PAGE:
Strikeouts are boring! Besides that, they're fascist. Throw some ground balls - it's more democratic.-Crash Davis

  4. #129
    Quote Originally Posted by Honus Wagner Rules View Post
    OMC, that's not how debates work. If an assertion is made, (old time pitchers could throw 100 mph) then it up to those asserting this to show evidence. It's not logically possible to prove something didn't exist. I'll I'm asking for is solid evidence that other pitchers besides Walter Johnson could throw that hard. Is that too much to ask?
    First off, I never said they could throw 100 mph.

    I said:

    As far as velocity goes, there are probably more guys who throw harder today than there were back in the day merely on the basis of talent pool and conditioning.

    However, I'm certain there were some deadball pitchers who threw as hard as anyone does today.
    Furthermore, you are asking for something that you know there is no way your opponents can prove. Speed guns didn't exist back then, so there is nothing we can do to "prove" that they threw such and such speed. What we can do is look at their pitching motions and recognize the same mechanics that allow people to throw with great velocity today.

    What I want to know is how it is possible that there were 16-17 year olds that I played with and against in high school and legion ball that threw 90mph with no advanced training other than their beer gutted hillbilly coach, but professional pitchers wouldn't be able to do it 100 years ago.
    Last edited by OleMissCub; 07-22-2008 at 12:07 AM.

  5. #130
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    Quote Originally Posted by deadball-era-rules View Post
    One request- Please donít bring that darn javelin thing back up.
    Why is that? Are we going to be dictating what topics can and cannot be mentioned in an open forum, now? My whole point is that throwing a javelin is very similar to throwing a baseball. Here's a video of world class javelin throwers.

    http://www.youtube.com/watch?v=PMtrM...eature=related

    Their throwing motions look very familiar no? So if javelin throwers can improve their velocity over the decades it seems odd to argue that somehow pitchers could not improve their velocity over the decades as well. I wonder how fast a javelin thrower could throw a baseball?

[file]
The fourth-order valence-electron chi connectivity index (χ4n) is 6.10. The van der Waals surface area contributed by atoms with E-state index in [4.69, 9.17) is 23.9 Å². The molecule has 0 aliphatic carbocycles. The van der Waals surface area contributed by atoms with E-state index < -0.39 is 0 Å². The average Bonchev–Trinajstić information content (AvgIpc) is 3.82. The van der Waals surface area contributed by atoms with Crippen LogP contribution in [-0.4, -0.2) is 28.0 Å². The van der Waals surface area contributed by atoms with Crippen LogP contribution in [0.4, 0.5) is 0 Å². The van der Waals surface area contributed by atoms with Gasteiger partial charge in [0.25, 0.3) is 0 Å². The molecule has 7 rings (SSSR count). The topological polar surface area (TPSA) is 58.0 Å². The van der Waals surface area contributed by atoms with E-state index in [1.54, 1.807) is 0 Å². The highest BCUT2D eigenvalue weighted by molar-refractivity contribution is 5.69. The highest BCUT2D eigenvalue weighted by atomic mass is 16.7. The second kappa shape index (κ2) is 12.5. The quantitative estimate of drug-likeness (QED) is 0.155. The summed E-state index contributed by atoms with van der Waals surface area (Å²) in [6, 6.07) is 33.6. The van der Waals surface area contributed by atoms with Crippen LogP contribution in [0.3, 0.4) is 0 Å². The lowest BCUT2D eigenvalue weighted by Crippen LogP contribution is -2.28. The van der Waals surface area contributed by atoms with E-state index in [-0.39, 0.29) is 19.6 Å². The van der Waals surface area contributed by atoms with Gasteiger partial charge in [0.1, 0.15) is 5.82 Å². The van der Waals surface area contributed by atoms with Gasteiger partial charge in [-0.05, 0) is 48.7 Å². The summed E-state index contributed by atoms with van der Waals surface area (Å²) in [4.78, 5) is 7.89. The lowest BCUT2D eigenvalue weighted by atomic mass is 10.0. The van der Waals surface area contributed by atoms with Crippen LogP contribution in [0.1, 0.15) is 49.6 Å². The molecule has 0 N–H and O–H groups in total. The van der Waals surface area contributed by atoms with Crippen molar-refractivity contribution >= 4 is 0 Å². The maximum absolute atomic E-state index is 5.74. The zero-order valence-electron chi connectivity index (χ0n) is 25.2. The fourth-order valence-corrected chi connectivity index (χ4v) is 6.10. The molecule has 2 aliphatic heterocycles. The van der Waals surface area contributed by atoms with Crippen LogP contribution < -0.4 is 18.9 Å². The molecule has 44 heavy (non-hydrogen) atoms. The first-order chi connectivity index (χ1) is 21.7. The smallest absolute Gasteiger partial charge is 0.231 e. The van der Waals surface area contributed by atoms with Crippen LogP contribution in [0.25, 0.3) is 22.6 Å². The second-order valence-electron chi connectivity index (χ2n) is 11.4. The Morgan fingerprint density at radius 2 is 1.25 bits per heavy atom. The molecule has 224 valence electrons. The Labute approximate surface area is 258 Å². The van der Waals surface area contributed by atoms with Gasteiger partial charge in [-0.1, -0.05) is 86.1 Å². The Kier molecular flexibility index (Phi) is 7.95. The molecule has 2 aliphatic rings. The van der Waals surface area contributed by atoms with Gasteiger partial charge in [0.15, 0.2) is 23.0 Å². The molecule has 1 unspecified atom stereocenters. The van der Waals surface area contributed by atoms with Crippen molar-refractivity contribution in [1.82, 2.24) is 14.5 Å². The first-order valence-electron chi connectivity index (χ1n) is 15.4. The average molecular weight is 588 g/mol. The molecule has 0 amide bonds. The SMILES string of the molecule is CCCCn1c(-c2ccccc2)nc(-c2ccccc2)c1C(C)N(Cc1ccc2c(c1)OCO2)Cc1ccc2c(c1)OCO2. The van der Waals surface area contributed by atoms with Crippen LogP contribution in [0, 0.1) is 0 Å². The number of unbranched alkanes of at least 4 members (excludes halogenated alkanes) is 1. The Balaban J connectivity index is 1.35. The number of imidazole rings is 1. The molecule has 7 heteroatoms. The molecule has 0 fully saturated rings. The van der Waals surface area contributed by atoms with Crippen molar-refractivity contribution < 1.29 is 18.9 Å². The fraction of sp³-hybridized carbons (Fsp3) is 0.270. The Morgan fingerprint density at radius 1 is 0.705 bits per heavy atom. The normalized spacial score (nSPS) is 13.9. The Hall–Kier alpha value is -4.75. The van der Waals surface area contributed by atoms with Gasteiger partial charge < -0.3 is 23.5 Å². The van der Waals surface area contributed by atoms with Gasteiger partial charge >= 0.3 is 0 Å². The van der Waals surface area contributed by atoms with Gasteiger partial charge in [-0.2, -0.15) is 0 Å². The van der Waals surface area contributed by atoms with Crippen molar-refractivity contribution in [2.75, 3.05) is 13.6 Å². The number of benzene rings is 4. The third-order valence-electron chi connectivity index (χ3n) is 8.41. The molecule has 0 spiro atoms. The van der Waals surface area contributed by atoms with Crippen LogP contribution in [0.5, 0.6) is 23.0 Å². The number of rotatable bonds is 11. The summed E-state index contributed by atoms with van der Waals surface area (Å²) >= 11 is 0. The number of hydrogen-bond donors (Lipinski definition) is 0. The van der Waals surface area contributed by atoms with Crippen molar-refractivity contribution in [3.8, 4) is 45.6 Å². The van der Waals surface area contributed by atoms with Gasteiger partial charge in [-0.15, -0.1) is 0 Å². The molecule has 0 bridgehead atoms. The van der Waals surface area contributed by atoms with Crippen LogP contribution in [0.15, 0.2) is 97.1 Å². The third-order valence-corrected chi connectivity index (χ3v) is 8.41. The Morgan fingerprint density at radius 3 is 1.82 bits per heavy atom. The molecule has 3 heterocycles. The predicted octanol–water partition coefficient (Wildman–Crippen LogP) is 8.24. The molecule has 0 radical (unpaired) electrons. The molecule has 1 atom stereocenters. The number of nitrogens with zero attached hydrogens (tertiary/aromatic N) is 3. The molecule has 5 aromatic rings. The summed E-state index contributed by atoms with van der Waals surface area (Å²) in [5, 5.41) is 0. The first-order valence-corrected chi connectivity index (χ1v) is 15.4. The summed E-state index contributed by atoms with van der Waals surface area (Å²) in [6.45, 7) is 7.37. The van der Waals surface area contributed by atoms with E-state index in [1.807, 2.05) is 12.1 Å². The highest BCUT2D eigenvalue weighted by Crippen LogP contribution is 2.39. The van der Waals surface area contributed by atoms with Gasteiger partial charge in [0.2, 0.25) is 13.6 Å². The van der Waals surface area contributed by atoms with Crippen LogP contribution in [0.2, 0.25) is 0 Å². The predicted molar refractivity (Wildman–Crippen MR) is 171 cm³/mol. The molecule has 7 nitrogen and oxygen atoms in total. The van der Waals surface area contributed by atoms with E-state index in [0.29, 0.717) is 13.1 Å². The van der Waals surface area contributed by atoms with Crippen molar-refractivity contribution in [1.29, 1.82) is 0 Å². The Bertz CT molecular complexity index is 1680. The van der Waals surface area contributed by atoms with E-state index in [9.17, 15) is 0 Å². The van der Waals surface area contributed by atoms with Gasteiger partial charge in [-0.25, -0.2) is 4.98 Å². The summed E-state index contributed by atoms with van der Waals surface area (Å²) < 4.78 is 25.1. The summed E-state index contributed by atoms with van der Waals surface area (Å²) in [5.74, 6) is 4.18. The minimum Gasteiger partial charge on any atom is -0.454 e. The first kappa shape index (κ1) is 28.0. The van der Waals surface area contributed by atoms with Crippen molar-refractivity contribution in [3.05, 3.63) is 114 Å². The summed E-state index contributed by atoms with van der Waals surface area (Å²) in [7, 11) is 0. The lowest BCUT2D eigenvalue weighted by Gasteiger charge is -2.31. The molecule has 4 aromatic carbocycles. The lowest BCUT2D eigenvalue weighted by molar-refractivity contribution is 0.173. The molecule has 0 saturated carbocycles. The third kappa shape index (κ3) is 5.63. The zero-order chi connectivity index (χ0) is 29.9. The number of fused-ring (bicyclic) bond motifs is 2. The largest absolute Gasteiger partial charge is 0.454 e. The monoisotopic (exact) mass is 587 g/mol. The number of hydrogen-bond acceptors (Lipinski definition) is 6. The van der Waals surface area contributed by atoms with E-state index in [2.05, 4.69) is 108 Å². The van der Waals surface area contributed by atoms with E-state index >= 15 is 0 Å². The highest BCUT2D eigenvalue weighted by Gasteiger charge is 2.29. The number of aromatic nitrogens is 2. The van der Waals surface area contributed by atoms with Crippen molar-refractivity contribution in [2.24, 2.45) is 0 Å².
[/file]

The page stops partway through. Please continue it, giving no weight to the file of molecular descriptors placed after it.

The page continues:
To restate my position if it's not clear. I believe that the hard throwers in the game today as group throw harder and more often than the pitchers of the Dead Ball era. Sure there were guys like Walter Johnson and Bob Feller but they were the extreme exception. Even so we have no idea if they ever threw 100 mph in a game. We just don't. To assert that they did as if it a known proven fact is just silly to me. We do know Feller throw a baseball at 98.6 mph and that Johnson was supposedly clocked at 99 mph. However, throwing a baseball at 99 mph is not the same thing as pitching a ball 99 mph off of a pitching mound for a strike facing a major league batter. All these 100+ mph pitches for Ryan, Zumaya, Johnson, J.R. Richard, etc. were in actual game conditions, something that neither Johnson nor Feller was ever recorded of doing.
    Strikeouts are boring! Besides that, they're fascist. Throw some ground balls - it's more democratic.-Crash Davis

  6. #131
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    Quote Originally Posted by OleMissCub View Post
    First off, I never said they could throw 100 mph.

    I said:



    Furthermore, you are asking for something that you know there is no way your opponents can prove. Speed guns didn't exist back then, so there is nothing we can do to "prove" that they threw such and such speed. What we can do is look at their pitching motions and recognize the same mechanics that allow people to throw with great velocity today.

    What I want to know is how it is possible that there were 16-17 year olds that I played with and against in high school and legion ball that threw 90mph with no advanced training other than their beer gutted hillbilly coach, but professional pitchers wouldn't be able to do it 100 years ago.
    Then I guess we misunderstood each other. I never said the Dead Ball guys couldn't pitch 90 mph. I was referring to pitching at 98-100 mph.
    Strikeouts are boring! Besides that, they're fascist. Throw some ground balls - it's more democratic.-Crash Davis

  7. #132
    Ok, I guess you two just want to go at it instead of trying to help one another learn something. I'm trying to bring forth some points to talk about but you guys aren't interested. I'll find another topic to discuss.

  8. #133
    Quote Originally Posted by Honus Wagner Rules View Post
    Then I guess we misunderstood each other. I never said the Dead Ball guys couldn't pitch 90 mph. I was referring to pitching at 98-100 mph.
    Well, there aren't many guys that get it up that high today either.

    There is no way of proving the speed of the great pitchers of the old days, and you know this. It's like as if someone said "I don't believe humans had the ability to smile before 1900 because no photographs exist of people doing it."

    Just use your logic. Nolan Ryan was throwing his tremendous heat in the late 60's. Steve Dalkowski threw just as hard, and probably harder, than Ryan did during the 1950's. 40 years before Dalkowski were the deadballers. 40 years before us right now was Nolan Ryan. Do you honestly think that humans can change in 40 years time?